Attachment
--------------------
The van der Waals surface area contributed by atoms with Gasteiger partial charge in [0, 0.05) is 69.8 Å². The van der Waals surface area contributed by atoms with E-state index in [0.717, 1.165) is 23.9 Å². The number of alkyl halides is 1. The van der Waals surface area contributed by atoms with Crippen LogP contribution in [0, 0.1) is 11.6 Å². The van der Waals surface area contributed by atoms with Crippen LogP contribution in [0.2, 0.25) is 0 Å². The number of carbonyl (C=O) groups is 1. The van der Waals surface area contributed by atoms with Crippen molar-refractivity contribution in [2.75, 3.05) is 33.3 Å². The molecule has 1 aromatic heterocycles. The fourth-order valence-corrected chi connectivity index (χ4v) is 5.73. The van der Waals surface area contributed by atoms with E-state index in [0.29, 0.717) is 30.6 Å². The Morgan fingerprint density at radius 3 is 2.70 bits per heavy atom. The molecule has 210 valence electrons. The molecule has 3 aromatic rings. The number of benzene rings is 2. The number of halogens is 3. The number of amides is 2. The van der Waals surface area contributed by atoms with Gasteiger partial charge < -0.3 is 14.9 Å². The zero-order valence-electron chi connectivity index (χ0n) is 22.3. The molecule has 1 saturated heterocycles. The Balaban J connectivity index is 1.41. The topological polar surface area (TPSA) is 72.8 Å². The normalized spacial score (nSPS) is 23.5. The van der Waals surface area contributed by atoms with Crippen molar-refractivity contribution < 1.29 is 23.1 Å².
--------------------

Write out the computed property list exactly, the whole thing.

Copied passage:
The van der Waals surface area contributed by atoms with Gasteiger partial charge in [0, 0.05) is 69.8 Å². The van der Waals surface area contributed by atoms with E-state index in [0.717, 1.165) is 23.9 Å². The number of alkyl halides is 1. The van der Waals surface area contributed by atoms with Crippen LogP contribution in [0, 0.1) is 11.6 Å². The van der Waals surface area contributed by atoms with Crippen LogP contribution in [0.2, 0.25) is 0 Å². The number of carbonyl (C=O) groups is 1. The van der Waals surface area contributed by atoms with Crippen molar-refractivity contribution in [2.75, 3.05) is 33.3 Å². The molecule has 1 aromatic heterocycles. The fourth-order valence-corrected chi connectivity index (χ4v) is 5.73. The van der Waals surface area contributed by atoms with E-state index in [0.29, 0.717) is 30.6 Å². The Morgan fingerprint density at radius 3 is 2.70 bits per heavy atom. The molecule has 210 valence electrons. The molecule has 3 aromatic rings. The number of benzene rings is 2. The number of halogens is 3. The number of amides is 2. The van der Waals surface area contributed by atoms with Gasteiger partial charge < -0.3 is 14.9 Å². The zero-order valence-electron chi connectivity index (χ0n) is 22.3. The molecule has 1 saturated heterocycles. The Balaban J connectivity index is 1.41. The topological polar surface area (TPSA) is 72.8 Å². The normalized spacial score (nSPS) is 23.5. The van der Waals surface area contributed by atoms with Crippen molar-refractivity contribution < 1.29 is 23.1 Å².